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### Course: GMAT > Unit 1

Lesson 1: Problem solving- GMAT: Math 1
- GMAT: Math 2
- GMAT: Math 3
- GMAT: Math 4
- GMAT: Math 5
- GMAT: Math 6
- GMAT: Math 7
- GMAT: Math 8
- GMAT: Math 9
- GMAT: Math 10
- GMAT: Math 11
- GMAT: Math 12
- GMAT: Math 13
- GMAT: Math 14
- GMAT: Math 15
- GMAT: Math 16
- GMAT: Math 17
- GMAT: Math 18
- GMAT: Math 19
- GMAT: Math 20
- GMAT: Math 21
- GMAT: Math 22
- GMAT: Math 23
- GMAT: Math 24
- GMAT: Math 25
- GMAT: Math 26
- GMAT: Math 27
- GMAT: Math 28
- GMAT: Math 29
- GMAT: Math 30
- GMAT: Math 31
- GMAT: Math 32
- GMAT: Math 33
- GMAT: Math 34
- GMAT: Math 35
- GMAT: Math 36
- GMAT: Math 37
- GMAT: Math 38
- GMAT: Math 39
- GMAT: Math 40
- GMAT: Math 41
- GMAT: Math 42
- GMAT: Math 43
- GMAT: Math 44
- GMAT: Math 45
- GMAT: Math 46
- GMAT: Math 47
- GMAT: Math 48
- GMAT: Math 49
- GMAT: Math 50
- GMAT: Math 51
- GMAT: Math 52
- GMAT: Math 53
- GMAT: Math 54

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# GMAT: Math 20

106-109, pg. 166. Created by Sal Khan.

## Want to join the conversation?

- q.108;

i = true

ii = true

iii = true --> I agree with Sals logic, unless x = y, then we have a integer of 1 and iii = false.(4 votes)- @4:06, the question specifies that they have to be
**different**prime numbers, so you are safe with iii = true(1 vote)

- A gas station sells regular gas for $2.15 per gallon and premium gas for $2.65 a gallon. At the end of a business day 340 gallons of gas were sold, and receipts totaled $776. How many gallons of each type of gas were sold?(0 votes)
- 106. Was trying to reverse the equation to check my work but ran into a problem:

If there are 15 teachers at the end, there must be 375 students.

If the 'added' students and teacher are subtracted, there are 10 teacher and 325 students.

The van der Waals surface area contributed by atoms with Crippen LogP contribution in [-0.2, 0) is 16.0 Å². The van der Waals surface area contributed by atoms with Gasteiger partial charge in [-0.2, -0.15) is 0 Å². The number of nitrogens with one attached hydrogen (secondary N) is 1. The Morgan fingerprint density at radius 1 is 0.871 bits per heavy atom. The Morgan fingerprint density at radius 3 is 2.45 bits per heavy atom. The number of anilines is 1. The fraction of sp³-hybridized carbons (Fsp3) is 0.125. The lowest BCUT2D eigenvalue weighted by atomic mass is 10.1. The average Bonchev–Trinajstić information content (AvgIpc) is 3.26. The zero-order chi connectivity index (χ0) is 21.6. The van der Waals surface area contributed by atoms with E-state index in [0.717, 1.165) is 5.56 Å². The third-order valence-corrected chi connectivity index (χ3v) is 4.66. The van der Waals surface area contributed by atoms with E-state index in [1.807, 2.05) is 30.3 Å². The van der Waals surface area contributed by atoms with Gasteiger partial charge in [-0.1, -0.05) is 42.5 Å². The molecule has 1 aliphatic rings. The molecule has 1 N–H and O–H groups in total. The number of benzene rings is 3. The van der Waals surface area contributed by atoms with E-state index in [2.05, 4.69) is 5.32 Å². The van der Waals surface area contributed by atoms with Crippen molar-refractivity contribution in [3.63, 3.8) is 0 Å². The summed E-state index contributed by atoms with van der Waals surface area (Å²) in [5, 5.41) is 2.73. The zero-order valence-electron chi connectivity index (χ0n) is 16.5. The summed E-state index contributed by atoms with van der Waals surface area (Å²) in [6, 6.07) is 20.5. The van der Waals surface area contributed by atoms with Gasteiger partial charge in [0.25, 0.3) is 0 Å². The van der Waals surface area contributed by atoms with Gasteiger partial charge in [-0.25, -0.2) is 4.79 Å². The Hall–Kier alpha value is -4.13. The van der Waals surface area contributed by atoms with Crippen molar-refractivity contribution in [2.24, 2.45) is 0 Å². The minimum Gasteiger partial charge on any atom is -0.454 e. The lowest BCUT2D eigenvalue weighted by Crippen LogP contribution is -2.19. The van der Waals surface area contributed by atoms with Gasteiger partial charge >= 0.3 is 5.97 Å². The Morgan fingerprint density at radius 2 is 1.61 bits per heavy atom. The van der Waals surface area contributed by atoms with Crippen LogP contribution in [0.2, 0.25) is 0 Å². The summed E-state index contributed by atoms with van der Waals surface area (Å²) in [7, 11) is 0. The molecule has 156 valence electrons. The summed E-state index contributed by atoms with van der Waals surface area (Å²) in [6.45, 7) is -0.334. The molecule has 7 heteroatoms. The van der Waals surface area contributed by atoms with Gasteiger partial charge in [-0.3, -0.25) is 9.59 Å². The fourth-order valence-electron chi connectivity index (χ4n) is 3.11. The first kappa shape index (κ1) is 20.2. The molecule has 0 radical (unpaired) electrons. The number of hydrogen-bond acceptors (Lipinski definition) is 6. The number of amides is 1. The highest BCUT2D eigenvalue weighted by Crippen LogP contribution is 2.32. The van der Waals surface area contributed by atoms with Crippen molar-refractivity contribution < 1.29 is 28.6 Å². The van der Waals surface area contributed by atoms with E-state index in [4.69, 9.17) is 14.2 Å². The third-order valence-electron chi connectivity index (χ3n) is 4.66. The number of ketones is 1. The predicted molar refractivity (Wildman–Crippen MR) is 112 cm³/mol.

The ratio is 32.5/1, how did I mess this up?(0 votes)

## Video transcript

We're on problem 106. The present ratio of students
to teachers at a certain school is 30:1. So the ratio of students to
teachers is equal to 30:1. If the student enrollment were
to increase by 50 students, and the number of teachers were
increased by 5, the ratio of students to teachers
would then be 25:1. So if we increase the students
by 50 students, and increase the teachers by 5, the new ratio
is going to be 25:1. What is the present number
of teachers? Let's just simplify these
a little bit. We could cross-multiply. We could just write s over T. 30 over 1 is equal to 30,
or s is equal to 30T. And let's substitute that into
this equation, because we're going to have to solve for the
present number of teachers, which is just T. So substitute this here, so we
get 30T plus 50, over T plus 5, is equal to-- well, 25
over 1, that's just 25. And then let's multiply both
sides of this equation by T plus 5, and you get 30T plus
50 is equal to 25T, plus-- what's 25 times 5?-- 125. Let's subtract 25T
from both sides. You get 5T plus 50
is equal to 125. Subtract 50 from both sides,
you get 5T is equal to 75. And then T is equal to 15. 15 times 5 is 50, plus
25, right, 75. T is 15. So the answer is E. Next question. I don't want to run out of
space, so I'll just do it right here. Problem 107. What is the smallest integer,
n, for which 25 to the n is greater than 5 to the 12th? Whenever you see some type of
an equation or inequality where the variables are under
the exponent, and you're comparing numbers of different
bases, your first thing that should register in your brain
is how can I get these to be in the same base? And it should be pretty obvious
here, because 25 is the same thing as 5 squared, so
let's rewrite it that way. This statement is equivalent to
saying 5 squared to the n is greater than 5 to the 12th. And 5 squared to the n, that's
the same thing as 5 to the 2n, is greater than 5 to the 12th. And this right here is going to
be true when 2n is greater than 12, when the exponent up
here is greater than the exponent up here. That's when it's going
to be true. You divide both sides by 2, and
you get is greater than 6. So what is the smallest integer,
n, for which 25 to the n is greater than
5 to the 12th? So n has to be greater than 6,
so we can't pick choice A, which is 6, because if we pick
6, then we would have 5 to the 12th here. And then it would be an
inequality, but this is greater than. So the smallest integer, n, now
has to be greater than 6, so n has to be 7. So that's choice B. And don't get tricked there. When you get 6 as your answer,
you might want to pick A, but n has to be greater than 6. So it's essentially the
smallest integer greater than 6, is 7. Problem 108. If x and y are different prime